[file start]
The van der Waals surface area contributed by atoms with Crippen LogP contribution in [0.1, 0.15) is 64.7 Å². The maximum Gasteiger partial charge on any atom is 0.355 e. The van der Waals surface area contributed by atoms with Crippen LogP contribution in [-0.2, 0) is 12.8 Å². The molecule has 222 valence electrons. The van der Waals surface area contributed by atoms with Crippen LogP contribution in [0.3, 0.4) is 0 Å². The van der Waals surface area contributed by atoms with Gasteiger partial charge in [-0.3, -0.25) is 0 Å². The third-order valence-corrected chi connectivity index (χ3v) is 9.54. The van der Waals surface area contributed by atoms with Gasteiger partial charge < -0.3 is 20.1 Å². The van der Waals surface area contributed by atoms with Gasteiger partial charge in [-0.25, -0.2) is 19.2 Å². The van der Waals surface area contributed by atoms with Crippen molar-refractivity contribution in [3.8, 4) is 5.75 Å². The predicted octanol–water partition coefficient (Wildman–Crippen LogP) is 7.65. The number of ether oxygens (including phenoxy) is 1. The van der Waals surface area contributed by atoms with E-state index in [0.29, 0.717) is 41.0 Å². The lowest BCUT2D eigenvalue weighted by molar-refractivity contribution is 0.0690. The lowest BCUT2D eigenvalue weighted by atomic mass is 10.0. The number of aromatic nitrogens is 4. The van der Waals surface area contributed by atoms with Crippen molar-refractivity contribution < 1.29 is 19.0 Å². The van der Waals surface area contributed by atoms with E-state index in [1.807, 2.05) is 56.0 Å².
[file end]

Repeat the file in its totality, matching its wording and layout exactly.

The van der Waals surface area contributed by atoms with Crippen LogP contribution in [0.1, 0.15) is 64.7 Å². The maximum Gasteiger partial charge on any atom is 0.355 e. The van der Waals surface area contributed by atoms with Crippen LogP contribution in [-0.2, 0) is 12.8 Å². The molecule has 222 valence electrons. The van der Waals surface area contributed by atoms with Crippen LogP contribution in [0.3, 0.4) is 0 Å². The van der Waals surface area contributed by atoms with Gasteiger partial charge in [-0.3, -0.25) is 0 Å². The third-order valence-corrected chi connectivity index (χ3v) is 9.54. The van der Waals surface area contributed by atoms with Gasteiger partial charge < -0.3 is 20.1 Å². The van der Waals surface area contributed by atoms with Gasteiger partial charge in [-0.25, -0.2) is 19.2 Å². The van der Waals surface area contributed by atoms with Crippen molar-refractivity contribution in [3.8, 4) is 5.75 Å². The predicted octanol–water partition coefficient (Wildman–Crippen LogP) is 7.65. The number of ether oxygens (including phenoxy) is 1. The van der Waals surface area contributed by atoms with E-state index in [0.29, 0.717) is 41.0 Å². The lowest BCUT2D eigenvalue weighted by molar-refractivity contribution is 0.0690. The lowest BCUT2D eigenvalue weighted by atomic mass is 10.0. The number of aromatic nitrogens is 4. The van der Waals surface area contributed by atoms with Crippen molar-refractivity contribution < 1.29 is 19.0 Å². The van der Waals surface area contributed by atoms with E-state index in [1.807, 2.05) is 56.0 Å².